Overlooking the memorial is the One World Observatory, the tallest building in the Western Hemisphere and now the new One World Trade Center.

Leaving the memorial park, we headed next to the Financial District. We both thought it rather funny that in all of our visits to NYC we had never toured this part of Manhattan.

Obviously Charging Bull has to be visited. During those silly Occupy Wall Street months (years?), the bull was protected and visitors were not allowed near. Now, it’s back to being a NYC tourist destination. The queues/gaggles to pose with the bull were orderly; Jack and I amused ourselves with the people-watching while we waited for our turn.

While most tourists posed with the front end of the bull, others preferred different photographic angles. Isn’t America great?

The woman in red went rogue, going for the “Round Steak” pose.  

The Federal Hall National Memorial, where George Washington was sworn in as America’s first President, and where the original Congress, Executive Branch and Supreme Court resided. Pretty cool.

And finally, the U.S. Federal Reserve, created just over a century ago. As Jack is taking Econ 201 this term, this tour was a fitting way to wrap up his weekend.

New York, New York: Times Square

Just the pick-me-up I needed after a long, hot, and mostly uninteresting Vienna summer, eight fabulous days in one of my top five favorite cities in the world. In case you wonder the other four, in no particular order, are Paris; Istanbul; Brewster, Massachusetts; and Chicago.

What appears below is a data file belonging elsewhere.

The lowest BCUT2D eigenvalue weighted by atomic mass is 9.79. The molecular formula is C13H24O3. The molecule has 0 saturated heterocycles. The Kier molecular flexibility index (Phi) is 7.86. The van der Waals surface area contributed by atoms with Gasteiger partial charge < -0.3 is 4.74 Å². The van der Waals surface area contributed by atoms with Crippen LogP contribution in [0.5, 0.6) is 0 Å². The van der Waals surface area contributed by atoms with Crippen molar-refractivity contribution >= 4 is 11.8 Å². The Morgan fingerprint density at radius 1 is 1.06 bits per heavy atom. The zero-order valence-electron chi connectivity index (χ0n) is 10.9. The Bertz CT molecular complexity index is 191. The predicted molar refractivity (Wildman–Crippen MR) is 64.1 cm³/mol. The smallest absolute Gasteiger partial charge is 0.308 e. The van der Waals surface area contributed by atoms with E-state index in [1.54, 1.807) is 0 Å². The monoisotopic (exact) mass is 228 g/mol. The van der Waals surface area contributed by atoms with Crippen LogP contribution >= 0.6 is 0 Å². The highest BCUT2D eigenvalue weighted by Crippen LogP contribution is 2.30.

The holiday was mostly solo; Jack flew in from Ann Arbor for the first weekend, enthusiastic for a couple of days of real food and a little sightseeing. We both arrived on 11 September, a rather significant day in NYC. 
By the time we connected from our different arrival airports and dropped our bags at the rental apartment, it was time to dine. But where? New York City boasts more than 30.000 full and counter-service restaurants!  We hedged a pretty good bet we could find a place near Rockefeller Center…
The menu board at Bill’s Bar & Burger called to us. This being America meant that the 50 or so craft beer options were out of reach for Jack, though he made do with a thick and delicious vanilla shake.

Deep fried pickles and jalapeños to start? Absolutely. Ice in the water glass? Why, yes, I will have a refill, thank you!

The Coney Dog was my selection. Be jealous.

Times Square is best appreciated when jet-lagged, I decided. The overdose of lights and sounds and people in every shape, size, color and animation are barely noticeable when tired!

A fun start to an even funner holiday to come. I ❤️ NY!